“Most of all, I was fascinated by the bass lines. I stood as near as I could to the bass bins (as I still do), and was overjoyed to see the bottoms of my trousers flapping.”
Which brings me to my final point. In the late 1940’s John Cage spent time in the anechoic chamber at Harvard University. An anechoic chamber is a room designed in such a way that the walls, ceiling, and floor will absorb all sounds made in the room, rather than bouncing them back as echoes. They are also generally soundproofed. Cage entered the chamber expecting to hear silence, but as he wrote later, he:
“...heard two sounds, one high and one low. When I described them to the engineer in charge, he informed me that the high one was my nervous system in operation, the low one my blood in circulation.”
Would we expect to hear our inaudible sound of the universe in an anechoic chamber? Well, of course we wouldn’t, would we?
Strange to report, however, that one in five people, (cough) myself included, might in such an environment also hear a high-pitched tone. Somewhat amusingly, you the reader might have a greater probability of having tinnitus:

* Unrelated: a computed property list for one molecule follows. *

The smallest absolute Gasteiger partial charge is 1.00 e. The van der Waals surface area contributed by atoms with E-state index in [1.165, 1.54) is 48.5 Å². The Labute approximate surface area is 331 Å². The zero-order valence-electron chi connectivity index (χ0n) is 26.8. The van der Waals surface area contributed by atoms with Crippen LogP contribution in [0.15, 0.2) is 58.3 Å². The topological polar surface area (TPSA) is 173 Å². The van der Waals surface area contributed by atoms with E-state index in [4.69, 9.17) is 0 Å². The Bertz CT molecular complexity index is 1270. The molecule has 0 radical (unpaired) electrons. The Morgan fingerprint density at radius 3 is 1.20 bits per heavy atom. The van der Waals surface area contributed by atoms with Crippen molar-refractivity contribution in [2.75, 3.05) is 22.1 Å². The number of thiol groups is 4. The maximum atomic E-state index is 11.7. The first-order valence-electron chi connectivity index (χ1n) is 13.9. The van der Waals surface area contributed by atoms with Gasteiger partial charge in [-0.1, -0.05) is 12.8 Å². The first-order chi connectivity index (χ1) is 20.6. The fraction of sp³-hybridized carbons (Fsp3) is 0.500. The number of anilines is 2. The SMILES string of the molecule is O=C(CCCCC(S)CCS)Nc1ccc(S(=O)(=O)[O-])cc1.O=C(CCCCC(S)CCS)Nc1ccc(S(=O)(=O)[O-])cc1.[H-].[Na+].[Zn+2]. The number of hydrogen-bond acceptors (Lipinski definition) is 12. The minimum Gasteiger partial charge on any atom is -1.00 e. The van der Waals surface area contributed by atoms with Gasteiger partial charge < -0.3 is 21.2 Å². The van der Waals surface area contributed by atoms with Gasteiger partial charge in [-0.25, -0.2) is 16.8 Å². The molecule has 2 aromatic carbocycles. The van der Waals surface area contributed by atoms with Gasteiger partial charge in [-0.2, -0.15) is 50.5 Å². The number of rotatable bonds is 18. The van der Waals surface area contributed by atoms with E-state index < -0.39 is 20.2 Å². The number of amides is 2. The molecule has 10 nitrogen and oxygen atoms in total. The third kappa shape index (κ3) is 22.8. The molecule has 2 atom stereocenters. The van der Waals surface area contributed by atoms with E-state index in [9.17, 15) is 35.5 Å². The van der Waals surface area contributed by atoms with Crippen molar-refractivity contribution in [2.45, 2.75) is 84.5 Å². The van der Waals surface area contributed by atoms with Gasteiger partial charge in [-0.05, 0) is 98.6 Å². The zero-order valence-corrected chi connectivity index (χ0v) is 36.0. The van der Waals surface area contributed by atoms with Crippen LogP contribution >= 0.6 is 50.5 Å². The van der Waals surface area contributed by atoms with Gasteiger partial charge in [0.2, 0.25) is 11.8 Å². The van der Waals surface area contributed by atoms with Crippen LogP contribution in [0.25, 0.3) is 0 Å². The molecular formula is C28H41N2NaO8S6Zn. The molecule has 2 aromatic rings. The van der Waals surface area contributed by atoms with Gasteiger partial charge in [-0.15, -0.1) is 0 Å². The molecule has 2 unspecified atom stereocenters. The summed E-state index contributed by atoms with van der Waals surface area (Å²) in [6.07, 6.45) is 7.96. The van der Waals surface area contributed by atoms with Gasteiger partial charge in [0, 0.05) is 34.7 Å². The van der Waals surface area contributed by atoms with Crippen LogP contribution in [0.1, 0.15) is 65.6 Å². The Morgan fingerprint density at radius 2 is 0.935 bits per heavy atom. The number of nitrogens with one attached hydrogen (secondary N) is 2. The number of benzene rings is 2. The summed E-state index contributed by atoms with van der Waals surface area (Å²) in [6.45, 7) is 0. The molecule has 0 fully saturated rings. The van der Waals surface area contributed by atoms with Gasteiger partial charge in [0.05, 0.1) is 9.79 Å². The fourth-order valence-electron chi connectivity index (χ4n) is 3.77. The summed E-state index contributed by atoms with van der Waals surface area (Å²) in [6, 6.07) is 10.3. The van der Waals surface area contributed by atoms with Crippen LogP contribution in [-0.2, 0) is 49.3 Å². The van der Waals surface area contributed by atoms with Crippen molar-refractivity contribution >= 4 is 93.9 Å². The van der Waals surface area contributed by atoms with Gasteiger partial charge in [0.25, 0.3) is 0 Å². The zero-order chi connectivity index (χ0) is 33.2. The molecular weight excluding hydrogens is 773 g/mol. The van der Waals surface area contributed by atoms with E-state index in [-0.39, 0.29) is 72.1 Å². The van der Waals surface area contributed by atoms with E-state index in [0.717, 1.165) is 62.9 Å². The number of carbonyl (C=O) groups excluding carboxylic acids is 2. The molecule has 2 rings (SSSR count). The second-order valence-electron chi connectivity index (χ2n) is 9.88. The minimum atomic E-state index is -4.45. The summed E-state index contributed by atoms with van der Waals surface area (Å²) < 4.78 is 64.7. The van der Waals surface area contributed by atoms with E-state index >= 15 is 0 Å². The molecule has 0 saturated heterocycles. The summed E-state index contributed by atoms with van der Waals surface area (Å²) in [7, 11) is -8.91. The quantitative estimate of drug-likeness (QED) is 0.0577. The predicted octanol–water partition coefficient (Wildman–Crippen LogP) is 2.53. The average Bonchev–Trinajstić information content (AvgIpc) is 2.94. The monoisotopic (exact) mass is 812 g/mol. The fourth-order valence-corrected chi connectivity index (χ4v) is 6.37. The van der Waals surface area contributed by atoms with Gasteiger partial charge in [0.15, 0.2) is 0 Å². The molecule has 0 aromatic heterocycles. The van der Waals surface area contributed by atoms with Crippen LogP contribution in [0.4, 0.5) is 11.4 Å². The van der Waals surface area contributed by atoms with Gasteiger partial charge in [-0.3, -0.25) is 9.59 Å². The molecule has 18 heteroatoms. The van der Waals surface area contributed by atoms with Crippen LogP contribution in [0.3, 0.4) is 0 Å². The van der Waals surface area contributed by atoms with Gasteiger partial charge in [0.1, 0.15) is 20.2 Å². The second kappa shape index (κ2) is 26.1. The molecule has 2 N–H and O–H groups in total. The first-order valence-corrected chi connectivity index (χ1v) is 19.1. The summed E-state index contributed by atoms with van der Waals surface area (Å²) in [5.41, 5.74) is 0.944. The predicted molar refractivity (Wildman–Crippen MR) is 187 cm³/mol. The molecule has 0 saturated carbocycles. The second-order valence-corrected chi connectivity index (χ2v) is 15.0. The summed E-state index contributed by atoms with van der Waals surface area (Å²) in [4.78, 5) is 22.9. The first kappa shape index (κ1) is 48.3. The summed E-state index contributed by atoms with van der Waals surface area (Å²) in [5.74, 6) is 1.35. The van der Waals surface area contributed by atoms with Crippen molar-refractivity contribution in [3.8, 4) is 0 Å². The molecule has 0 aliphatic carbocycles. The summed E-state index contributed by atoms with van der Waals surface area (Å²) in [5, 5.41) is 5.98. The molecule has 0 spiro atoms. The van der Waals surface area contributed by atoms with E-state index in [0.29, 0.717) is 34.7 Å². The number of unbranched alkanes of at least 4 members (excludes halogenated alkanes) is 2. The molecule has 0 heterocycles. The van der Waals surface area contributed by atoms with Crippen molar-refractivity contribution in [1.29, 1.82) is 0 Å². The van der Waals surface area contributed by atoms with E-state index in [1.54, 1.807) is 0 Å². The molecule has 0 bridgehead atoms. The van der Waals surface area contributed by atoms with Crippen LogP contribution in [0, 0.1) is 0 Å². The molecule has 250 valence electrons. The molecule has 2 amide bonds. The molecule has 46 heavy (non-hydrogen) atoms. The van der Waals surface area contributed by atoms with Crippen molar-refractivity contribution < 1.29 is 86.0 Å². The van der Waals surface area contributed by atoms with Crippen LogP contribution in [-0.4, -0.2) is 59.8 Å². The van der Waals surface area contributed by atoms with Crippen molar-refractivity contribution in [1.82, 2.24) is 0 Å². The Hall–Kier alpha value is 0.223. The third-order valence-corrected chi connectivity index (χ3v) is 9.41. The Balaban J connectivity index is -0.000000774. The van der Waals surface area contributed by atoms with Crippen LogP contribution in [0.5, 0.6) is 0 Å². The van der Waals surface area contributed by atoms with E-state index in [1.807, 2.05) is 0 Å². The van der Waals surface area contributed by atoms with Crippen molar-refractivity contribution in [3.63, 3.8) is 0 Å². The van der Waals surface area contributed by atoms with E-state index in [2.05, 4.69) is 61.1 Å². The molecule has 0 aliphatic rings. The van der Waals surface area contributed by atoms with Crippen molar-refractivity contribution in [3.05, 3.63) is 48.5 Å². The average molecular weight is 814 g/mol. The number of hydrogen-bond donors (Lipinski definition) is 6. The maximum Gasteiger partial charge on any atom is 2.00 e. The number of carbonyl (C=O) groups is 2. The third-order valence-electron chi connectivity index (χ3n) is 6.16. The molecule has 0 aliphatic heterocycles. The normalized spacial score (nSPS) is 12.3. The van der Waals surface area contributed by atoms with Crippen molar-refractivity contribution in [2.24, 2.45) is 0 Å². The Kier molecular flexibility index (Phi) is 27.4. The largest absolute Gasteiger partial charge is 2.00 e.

“In a database of 1687 tinnitus patients, no known cause was identified for 43% of the cases, and noise exposure was the cause for 24% of the cases.”
Tut tut! All those raves! All that leaning against the bass bin! That recalcitrant adolescence spent squeezing even greater volumes out of brick-like Walkmen! (Bad news: Marijuana use greatly amplifies the symptoms.) The most common form of tinnitus is termed “subjective tinnitus”:
“This form of tinnitus may occur anywhere in the auditory system and is much less understood, with the causes being many and open to debate. Anything from the ear canal to the brain may be involved. The sounds can range from a metallic ringing, buzzing, blowing, roaring, or sometimes similar to a clanging, popping, or nonrhythmic beating. It can be accompanied by audiometric evidence of deafness, which occurs in association with both conductive and sensorineural hearing loss. Other conditions and syndromes which may have tinnitus in conjunction with the condition or syndrome are otosclerosis, Menier’s syndrome, and cochlear or auditory nerve lesions.”
I’ve had mild tinnitus since 1992. It emerged quite drastically, in fact, and at much greater volumes than it has settled at today. It would occasionally wake me at night! I even wrote a film about it once, a three-screen extravanganza. The key to living with tinnitus is to learn the art of tuning it out. Tune it out of your conciousness. Don’t worry about it. You can’t go through life without a few bumps and grazes! It has begun to strike me recently as quite a “cosmic” condition. The sound you’re hearing isn’t there, it’s a major malfunction of perception in some senses, a hallucination. But maybe, just maybe, it’s the sound of the universe itself which undamaged ears have learnt to not hear.
Matthew Ingram runs the weblog WOEBOT (www.woebot.com) and the internet forum Dissensus. He lives in London with his wife and two children and is an animator by trade. This article originally appeared on WOEBOT.